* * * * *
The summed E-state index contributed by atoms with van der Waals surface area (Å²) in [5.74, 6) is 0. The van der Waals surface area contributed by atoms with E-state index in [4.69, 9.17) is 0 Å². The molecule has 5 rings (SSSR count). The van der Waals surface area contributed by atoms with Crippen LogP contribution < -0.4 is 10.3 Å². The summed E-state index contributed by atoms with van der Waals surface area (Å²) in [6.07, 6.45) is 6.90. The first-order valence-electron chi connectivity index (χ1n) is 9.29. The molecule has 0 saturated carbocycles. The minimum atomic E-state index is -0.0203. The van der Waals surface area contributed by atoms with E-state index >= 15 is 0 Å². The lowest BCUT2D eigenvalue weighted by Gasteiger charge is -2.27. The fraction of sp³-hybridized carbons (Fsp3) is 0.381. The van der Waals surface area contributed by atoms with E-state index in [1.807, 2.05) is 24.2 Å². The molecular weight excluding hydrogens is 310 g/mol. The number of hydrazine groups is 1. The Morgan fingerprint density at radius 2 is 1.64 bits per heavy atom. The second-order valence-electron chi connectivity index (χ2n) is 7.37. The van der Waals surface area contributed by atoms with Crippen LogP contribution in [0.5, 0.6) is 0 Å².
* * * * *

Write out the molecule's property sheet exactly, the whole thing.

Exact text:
The summed E-state index contributed by atoms with van der Waals surface area (Å²) in [5.74, 6) is 0. The van der Waals surface area contributed by atoms with E-state index in [4.69, 9.17) is 0 Å². The molecule has 5 rings (SSSR count). The van der Waals surface area contributed by atoms with Crippen LogP contribution < -0.4 is 10.3 Å². The summed E-state index contributed by atoms with van der Waals surface area (Å²) in [6.07, 6.45) is 6.90. The first-order valence-electron chi connectivity index (χ1n) is 9.29. The molecule has 0 saturated carbocycles. The minimum atomic E-state index is -0.0203. The van der Waals surface area contributed by atoms with E-state index >= 15 is 0 Å². The lowest BCUT2D eigenvalue weighted by Gasteiger charge is -2.27. The fraction of sp³-hybridized carbons (Fsp3) is 0.381. The van der Waals surface area contributed by atoms with E-state index in [1.807, 2.05) is 24.2 Å². The molecular weight excluding hydrogens is 310 g/mol. The number of hydrazine groups is 1. The Morgan fingerprint density at radius 2 is 1.64 bits per heavy atom. The second-order valence-electron chi connectivity index (χ2n) is 7.37. The van der Waals surface area contributed by atoms with Crippen LogP contribution in [0.5, 0.6) is 0 Å².